The surname Fanston is derived from the Middle English words "fein," "fayn," or " fane," which all mean "glad." The name was a nickname
for a happy or good-natured person. The name could also have been a local
name derived from the expression "at the van" or in other words near the "threshing-floor" derived from the word "van" which was a threshing instrument.
Early Origins of the Fanston family
The surname Fanston was first found in Monmouthshire
(Welsh: Sir Fynwy), where the ancestors of the earls of Westmorland
, "wrote their name Vane, and descended from Howel ap Vane, living there before the time of William the Conqueror" CITATION[CLOSE]
Lowe, Mark Anthony, Patronymica Britannica, A Dictionary of Family Names of the United Kingdom. London: John Russel Smith, 1860. Print.
living about the year 1060. Another reference states: "The Fanes or Vanes are said to have originated from Wales; in the reign of Henry VI, they were seated at Hilden in Tunbridge, in Kent
, by marriage with the Peshalls." CITATION[CLOSE]
Shirley, Evelyn Philip, The Noble and Gentle Men of England; The Arms and Descents. Westminster: John Bower Nichols and Sons, 1866, Print.
Early History of the Fanston family
This web page shows only a small excerpt of our Fanston research.Another 254 words (18 lines of text) covering the years 1625, 1626, 1580, 1629, 1602, 1666, 1639, 1681, 1589, 1655, 1613, 1662, 1653, 1723, 1616, 1663, 1689, 1715, 1715, 1645, 1693, 1682, 1734, 1708, 1710, 1727, 1734, 1734, 1680, 1721 and 1721 are included under the topic Early Fanston History in all our PDF Extended History products and printed products wherever possible.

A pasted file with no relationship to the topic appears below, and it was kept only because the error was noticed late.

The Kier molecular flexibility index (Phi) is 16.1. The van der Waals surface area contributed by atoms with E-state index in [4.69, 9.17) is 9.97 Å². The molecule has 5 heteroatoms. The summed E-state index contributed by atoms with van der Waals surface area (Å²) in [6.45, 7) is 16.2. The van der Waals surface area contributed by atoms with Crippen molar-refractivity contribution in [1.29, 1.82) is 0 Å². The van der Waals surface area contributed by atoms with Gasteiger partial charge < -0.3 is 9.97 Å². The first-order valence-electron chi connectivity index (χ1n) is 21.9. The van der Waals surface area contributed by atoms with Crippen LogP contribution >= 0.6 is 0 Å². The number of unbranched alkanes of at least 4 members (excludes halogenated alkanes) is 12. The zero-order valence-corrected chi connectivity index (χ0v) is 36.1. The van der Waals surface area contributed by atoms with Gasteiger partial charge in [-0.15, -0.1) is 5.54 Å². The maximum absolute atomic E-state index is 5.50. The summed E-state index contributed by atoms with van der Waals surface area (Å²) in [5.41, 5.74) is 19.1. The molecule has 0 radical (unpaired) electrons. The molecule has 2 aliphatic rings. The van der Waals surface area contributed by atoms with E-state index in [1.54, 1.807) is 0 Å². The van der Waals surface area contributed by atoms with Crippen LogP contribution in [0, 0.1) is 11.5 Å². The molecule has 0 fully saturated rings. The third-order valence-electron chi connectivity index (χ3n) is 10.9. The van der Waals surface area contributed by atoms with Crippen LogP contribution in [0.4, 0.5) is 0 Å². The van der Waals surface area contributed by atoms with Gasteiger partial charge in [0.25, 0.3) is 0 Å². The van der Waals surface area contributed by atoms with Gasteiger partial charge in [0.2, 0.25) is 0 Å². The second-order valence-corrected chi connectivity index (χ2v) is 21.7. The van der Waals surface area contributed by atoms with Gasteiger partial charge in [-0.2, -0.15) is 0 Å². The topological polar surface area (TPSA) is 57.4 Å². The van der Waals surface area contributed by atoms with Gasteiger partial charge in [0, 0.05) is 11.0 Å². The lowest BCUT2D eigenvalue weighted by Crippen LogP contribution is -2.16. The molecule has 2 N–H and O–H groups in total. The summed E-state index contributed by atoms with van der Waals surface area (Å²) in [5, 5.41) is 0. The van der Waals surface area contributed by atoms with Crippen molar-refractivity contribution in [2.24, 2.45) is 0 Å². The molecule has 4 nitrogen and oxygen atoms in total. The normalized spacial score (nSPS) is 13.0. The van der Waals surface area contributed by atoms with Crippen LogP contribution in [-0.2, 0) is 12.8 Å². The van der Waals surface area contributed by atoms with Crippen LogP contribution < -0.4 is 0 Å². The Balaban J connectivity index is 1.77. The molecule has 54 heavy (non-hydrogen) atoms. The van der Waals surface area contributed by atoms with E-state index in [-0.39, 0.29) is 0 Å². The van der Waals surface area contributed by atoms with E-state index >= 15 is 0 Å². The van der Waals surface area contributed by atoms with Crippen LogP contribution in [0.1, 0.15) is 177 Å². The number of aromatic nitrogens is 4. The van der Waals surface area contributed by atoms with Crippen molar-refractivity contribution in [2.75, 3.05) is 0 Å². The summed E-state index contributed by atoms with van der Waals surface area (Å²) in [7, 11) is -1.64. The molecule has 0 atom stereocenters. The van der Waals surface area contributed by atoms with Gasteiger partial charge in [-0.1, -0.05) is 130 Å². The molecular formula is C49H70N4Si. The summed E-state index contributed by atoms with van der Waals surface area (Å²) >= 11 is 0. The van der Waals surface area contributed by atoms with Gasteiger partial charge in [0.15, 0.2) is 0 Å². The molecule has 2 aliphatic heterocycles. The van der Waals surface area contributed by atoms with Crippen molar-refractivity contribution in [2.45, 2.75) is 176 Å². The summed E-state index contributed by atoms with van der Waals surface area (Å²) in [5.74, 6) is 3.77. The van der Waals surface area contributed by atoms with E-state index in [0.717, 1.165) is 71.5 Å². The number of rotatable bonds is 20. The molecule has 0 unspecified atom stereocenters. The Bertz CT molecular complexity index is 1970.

Fanston Spelling Variations
Although there are not an extremely large number Welsh
surnames, there are an inordinately large number of spelling variations
of those surnames. This variety of spellings began almost immediately after the acceptance of surnames within Welsh
society. As time progressed, these old Brythonic names were eventually were recorded in English. This process was problematic in that many of the highly inflected sounds of the native language of Wales
could not be properly captured in English. Some families, however, did decide to modify their own names to indicate a branch loyalty within the family, a religious adherence, or even a patriotic affiliation. The name Fanston has seen various spelling variations: Fane, Ap Fane, Fain, Vane, Vain, Veynes, Vanes and others.
Early Notables of the Fanston family (pre 1700)
Prominent amongst the family during the late Middle Ages was Francis Fane (1580-1629), 1st Earl of Westmorland
(second creation); Mildmay Fane, 2nd Earl of Westmorland
(1602-1666), an English nobleman, politician, and writer; Lady Mary Fane (1639-1681) was the daughter of Mildmay Fane, 2nd Earl of Westmorland; Sir Henry Vane the Elder... Another 145 words (10 lines of text) are included under the topic Early Fanston Notables in all our PDF Extended History products and printed products wherever possible.
Migration of the Fanston family to Ireland
Some of the Fanston family moved to Ireland
, but this topic is not covered in this excerpt.Another 134 words (10 lines of text) about their life in Ireland is included in all our PDF Extended History products and printed products wherever possible.
Migration of the Fanston family to the New World and Oceana
In the late 19th and early 20th centuries, many people from Wales
joined the general migration to North America in search of land, work, and freedom. These immigrants greatly contributed to the rapid development of the new nations of Canada and the United States. They also added a rich and lasting cultural heritage to their newly adopted societies. Investigation of immigration and passenger lists has revealed a number of people bearing the name Fanston: Sir Henry Vane (1613-1662), who arrived in Boston in 1635, was the Governor of Massachusetts in 1636 and returned to England
in 1637, where he became a Member of Parliament.
The Fanston Motto
The motto was originally a war cry or slogan. Mottoes first began to be shown with arms in the 14th and 15th centuries, but were not in general use until the 17th century. Thus the oldest coats of arms generally do not include a motto. Mottoes seldom form part of the grant of arms: Under most heraldic authorities, a motto is an optional component of the coat of arms, and can be added to or changed at will; many families have chosen not to display a motto.
Motto: Ne vile fano
Motto Translation: Bring nothing base to the template.